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 Full text 
Thursday, 22 October 2020 - Brussels Provisional edition

Serious security threats through the sale of EU passports and visas to criminals (debate)

  Alfred Sant (S&D), in writing. – Claims that the investment citizenship/visa programmes run by various Member States pose serious security threats would be more credible if placed in the context of cross-border criminality within the EU. OLAF and the Court of Auditors have repeatedly indicated the incidence of massive cross-border fraud in the Union’s flagship policies. This has led to their operations being tightened, not cancelled. The same could be done with respect to citizenship/visa programmes if necessary, such as by appropriate AML legislation. Allegations being made against these programmes bear no comparison to ongoing criminal abuses attached to the Union’s own policies.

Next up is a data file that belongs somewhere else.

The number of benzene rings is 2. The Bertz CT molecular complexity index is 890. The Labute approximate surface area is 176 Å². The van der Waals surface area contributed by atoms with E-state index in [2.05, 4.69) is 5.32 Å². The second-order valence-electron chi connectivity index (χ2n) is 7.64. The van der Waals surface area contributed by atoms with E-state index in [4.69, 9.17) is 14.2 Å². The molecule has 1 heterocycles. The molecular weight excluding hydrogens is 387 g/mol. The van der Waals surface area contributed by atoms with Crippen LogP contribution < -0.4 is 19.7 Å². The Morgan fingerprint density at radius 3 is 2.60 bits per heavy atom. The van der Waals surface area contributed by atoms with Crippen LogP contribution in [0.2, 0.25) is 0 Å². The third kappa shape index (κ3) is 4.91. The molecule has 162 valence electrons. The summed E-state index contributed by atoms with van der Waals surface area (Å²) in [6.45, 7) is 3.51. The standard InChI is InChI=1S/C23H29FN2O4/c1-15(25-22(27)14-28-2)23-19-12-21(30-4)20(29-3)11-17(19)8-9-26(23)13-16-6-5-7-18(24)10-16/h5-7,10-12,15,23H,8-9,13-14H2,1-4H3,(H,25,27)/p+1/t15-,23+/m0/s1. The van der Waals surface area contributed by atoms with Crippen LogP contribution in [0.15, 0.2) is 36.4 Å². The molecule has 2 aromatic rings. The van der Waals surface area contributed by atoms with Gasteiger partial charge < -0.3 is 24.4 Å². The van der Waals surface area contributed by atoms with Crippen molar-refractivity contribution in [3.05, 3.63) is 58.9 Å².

Moreover, claims that the programmes contradict the EU’s values become less credible in the wider context of how all European states accord citizenship and residence rights. Some of those who most endorse the claims, have arrangements by which such rights are given widely, non-transparently and with minimal security clearance. Investment citizenship/visa programmes form part of the sovereign rights of Member States and are strictly outside the competences of the Union. Any treatment at EU level of their application can be legitimate only if it forms part of a deeper examination overall of how all states – big and small – accord residence and citizenship to non-EU nationals.

Last updated: 3 November 2020Legal notice - Privacy policy